After a few hours of walking, I finally reached the protected Plato that I liked to use for my camping trips and looked around. Around the Plato stood high trees that protected me from wind, a little from the rain, that came from time to time, even if the weather forecast had been good, and from curious views of other people. Skilfully I built up my tent, secured it with tent pegs and put the rest of my equipment in. After that I went looking for wood, stones and twigs to make a little fire like a Native American.
After dinner I sat down at the fire with a book I had started at home and started to devour the words. As the sun had set and I could hardly see anything, I poured some water over the fire and went to sleep in my sleeping bag.
“I wish I was in the Wild West of Winnetou and Old Shatterhand!” I thought before I closed my eyes and dived off into the world of dreams.
When I opened my eyes I wasn’t in my sleeping bag and my tent was gone as well. Confused I looked around and found myself in the shade of an old tree, surrounded by high grass, brushwood and nothing as far as I could see. Far from where I was, I could see some mountains at the horizon and I heard a river not so far away. Now I was certain that I wasn’t at home anymore.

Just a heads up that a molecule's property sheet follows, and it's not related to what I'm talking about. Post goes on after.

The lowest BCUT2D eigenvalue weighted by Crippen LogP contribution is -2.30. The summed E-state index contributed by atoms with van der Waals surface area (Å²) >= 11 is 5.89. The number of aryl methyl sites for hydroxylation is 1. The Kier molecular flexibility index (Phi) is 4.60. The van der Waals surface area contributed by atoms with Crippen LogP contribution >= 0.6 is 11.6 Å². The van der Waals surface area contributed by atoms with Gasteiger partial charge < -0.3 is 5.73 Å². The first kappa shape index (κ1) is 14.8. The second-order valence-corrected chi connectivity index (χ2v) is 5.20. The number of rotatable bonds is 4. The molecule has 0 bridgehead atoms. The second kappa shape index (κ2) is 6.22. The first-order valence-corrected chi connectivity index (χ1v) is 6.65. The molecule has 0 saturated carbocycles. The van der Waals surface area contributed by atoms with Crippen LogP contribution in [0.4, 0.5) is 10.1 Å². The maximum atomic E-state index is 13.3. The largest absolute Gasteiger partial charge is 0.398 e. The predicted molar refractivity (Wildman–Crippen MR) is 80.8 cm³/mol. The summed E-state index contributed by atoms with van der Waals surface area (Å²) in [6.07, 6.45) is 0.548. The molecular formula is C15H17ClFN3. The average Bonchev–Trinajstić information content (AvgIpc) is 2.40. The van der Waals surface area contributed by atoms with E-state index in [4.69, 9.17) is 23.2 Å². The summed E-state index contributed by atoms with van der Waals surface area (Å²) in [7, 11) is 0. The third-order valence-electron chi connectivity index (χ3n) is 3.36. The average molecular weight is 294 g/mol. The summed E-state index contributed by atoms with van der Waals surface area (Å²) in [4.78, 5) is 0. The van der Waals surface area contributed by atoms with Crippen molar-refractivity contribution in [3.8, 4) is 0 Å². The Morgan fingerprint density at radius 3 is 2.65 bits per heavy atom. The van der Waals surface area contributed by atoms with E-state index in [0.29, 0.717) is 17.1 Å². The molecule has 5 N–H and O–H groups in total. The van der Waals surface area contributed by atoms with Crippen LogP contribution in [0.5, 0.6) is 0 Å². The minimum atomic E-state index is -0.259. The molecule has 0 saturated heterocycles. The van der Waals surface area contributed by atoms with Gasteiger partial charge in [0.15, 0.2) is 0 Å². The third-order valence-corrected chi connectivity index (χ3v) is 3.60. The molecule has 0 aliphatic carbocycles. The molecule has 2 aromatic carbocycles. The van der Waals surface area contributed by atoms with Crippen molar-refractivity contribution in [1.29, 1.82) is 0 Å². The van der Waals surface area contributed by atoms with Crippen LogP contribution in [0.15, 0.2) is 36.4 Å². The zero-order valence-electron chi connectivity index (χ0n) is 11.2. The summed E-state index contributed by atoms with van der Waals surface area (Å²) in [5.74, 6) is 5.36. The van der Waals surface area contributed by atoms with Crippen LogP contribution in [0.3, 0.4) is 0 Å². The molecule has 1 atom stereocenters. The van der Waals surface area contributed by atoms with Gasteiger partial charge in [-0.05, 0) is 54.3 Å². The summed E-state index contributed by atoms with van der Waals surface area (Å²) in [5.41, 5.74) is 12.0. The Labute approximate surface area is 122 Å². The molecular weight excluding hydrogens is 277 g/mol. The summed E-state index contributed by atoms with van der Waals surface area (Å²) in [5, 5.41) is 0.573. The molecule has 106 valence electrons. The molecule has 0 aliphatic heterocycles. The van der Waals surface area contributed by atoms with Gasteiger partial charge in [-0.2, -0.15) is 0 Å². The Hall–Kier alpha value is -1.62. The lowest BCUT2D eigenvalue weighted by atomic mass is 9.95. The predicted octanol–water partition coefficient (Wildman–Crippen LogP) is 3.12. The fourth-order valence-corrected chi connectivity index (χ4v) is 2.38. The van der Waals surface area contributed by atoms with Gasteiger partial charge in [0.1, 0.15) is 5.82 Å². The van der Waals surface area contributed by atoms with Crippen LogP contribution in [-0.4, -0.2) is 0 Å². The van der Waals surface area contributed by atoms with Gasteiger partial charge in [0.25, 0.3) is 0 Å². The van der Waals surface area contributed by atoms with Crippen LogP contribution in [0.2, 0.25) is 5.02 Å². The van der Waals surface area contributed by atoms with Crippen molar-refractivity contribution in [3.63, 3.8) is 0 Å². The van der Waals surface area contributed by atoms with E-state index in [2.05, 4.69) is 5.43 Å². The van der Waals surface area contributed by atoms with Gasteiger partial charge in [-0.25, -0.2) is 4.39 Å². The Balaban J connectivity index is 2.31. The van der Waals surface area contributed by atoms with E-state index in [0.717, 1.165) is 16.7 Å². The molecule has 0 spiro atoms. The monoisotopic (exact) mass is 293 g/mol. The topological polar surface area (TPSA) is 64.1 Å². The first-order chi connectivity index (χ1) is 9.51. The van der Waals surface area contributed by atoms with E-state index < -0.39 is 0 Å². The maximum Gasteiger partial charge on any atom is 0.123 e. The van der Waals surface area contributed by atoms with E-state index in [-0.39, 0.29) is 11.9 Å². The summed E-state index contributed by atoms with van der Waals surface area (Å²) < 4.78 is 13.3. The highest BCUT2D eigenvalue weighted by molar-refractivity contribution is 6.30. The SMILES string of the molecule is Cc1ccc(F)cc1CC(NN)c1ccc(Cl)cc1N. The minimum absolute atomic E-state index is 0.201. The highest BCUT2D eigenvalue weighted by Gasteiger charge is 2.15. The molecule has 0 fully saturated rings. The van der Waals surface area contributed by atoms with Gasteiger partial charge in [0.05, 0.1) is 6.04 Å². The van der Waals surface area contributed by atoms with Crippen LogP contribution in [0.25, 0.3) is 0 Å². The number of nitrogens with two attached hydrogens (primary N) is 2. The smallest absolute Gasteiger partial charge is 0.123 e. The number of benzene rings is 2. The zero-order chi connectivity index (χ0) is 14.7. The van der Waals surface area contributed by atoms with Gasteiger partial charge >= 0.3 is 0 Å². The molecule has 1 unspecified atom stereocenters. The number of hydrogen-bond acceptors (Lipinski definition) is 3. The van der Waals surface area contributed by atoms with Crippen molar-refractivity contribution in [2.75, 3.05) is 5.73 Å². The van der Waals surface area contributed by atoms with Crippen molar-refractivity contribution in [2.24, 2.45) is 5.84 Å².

With a puzzled shake of my head, I stood up and packed the few things I still had in my backpack and walked off in direction of the river. Where ever I was, I had to survive and my first rule for surviving was, to find water. The stream of the river, swoosh of the waves and the rapids seemed to call me and made it easy for me to find the river. Carefully I made my way through the knee high grass, while I curiously looked around.
As far as I could see, there was nobody around, so I quickly took off my clothes and shoes and hid my things under a stone. Only in underwear I knelt down in the cold water and washed myself, not only to get clean, but also to accustom my scent to my new surroundings. I quickly returned to my things and lay down on the ground, hidden in the grass, but close to my things and let the sun dry my body.
I still didn’t know where I actually was or how I got here, so I dressed myself and packed the rest of my things back into my backpack. With a sigh I checked my water bottles and headed off along the river, since I didn’t have another goal.
Carefully listening, I walked upstream and soon discovered prints on the sandy ground. Immediately I ducked down to have a closer look at the prints, something that couldn’t be called successful. It was a man, based on the size of the feet; he had a profile, if you’d take it, I’d never seen before. Somehow they reminded me of Native American tracks… But that was ridiculous of course, since Native American people had been distinct ages ago.
There were also prints of hooves. Within a few seconds I felt like a child again, searching for footprints in the garden and tried to follow them. The prints I had found couldn’t be too old, since the edges were still sharp and clear.